- After officials from Des Moines Public Schools in Iowa noticed a cybersecurity incident on its network Monday morning, the 30,000-student district announced it would cancel classes for Tuesday and Wednesday.
- The district, Iowa’s largest, said it initially turned off all of its network systems “out of an abundance of caution” to resolve the incident. That included cutting off access to systems tied to transportation, building operations, health and safety, food and nutrition, finance, communications and others, according to the district.
- As of Tuesday night, there was still little information available about the nature of the cyber incident, with the matter still under investigation. However, the district said classes are expected to resume Thursday, and students will attend school that day with “an offline learning experience.”
Once again, another major school district is facing severe operational disruptions due to a cyberattack.
Though details of the Des Moines schools incident have not been released, ransomware attacks continue to plague large school districts.
In December, Little Rock School District in Arkansas approved a $250,000 settlement to end a ransomware incident and retrieve data stolen from the 21,200-student district. Los Angeles Unified School District, meanwhile, faced a huge and disruptive ransomware attack over Labor Day weekend.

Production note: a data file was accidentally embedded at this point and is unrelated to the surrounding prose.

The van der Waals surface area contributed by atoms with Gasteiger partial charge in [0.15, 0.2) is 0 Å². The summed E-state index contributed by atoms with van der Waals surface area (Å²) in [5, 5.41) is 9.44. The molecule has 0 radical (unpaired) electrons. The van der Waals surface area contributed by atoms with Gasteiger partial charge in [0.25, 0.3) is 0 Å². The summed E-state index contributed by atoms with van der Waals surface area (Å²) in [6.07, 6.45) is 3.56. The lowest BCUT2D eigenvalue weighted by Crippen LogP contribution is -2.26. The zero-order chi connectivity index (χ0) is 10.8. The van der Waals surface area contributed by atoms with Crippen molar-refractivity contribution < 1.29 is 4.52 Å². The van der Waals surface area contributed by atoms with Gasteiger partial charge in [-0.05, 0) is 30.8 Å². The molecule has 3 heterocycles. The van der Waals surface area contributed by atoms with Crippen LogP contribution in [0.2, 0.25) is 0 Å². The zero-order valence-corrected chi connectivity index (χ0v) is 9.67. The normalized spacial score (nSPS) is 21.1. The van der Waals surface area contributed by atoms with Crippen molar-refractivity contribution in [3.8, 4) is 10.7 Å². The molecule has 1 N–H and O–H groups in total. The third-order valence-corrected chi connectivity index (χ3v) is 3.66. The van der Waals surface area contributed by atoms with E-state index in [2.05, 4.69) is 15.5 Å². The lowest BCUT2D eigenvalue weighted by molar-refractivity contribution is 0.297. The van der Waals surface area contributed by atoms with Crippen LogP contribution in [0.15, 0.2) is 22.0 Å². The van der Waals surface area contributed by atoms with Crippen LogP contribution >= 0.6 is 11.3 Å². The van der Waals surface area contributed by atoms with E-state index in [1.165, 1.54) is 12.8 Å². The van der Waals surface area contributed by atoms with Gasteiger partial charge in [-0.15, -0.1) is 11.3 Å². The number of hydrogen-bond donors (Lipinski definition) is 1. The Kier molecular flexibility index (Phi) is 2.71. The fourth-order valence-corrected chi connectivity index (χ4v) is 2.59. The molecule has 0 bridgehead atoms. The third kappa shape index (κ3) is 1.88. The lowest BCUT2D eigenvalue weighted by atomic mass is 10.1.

Federal officials have warned districts in recent months about their vulnerabilities to ransomware attacks.
A November report from the Multi-State Information Sharing and Analysis Center found K-12 schools continue to be targeted for malicious cyberattacks. Schools are typically unprepared for such attacks, the report said, considering they spend just roughly 8%, on average, of their IT budget on cybersecurity.
Despite the federal sirens sounding off, little has changed in the number of schools affected.
Schools faced nearly the same number of cyberattacks in 2022 as in 2021, according to a year-end report by Emsisoft, an endpoint protection firm. Some 88 ransomware attacks hit schools and colleges in 2021 compared to 89 in 2022, Emsisoft said. It is in fact likely that those numbers are higher given not all incidents are publicly disclosed.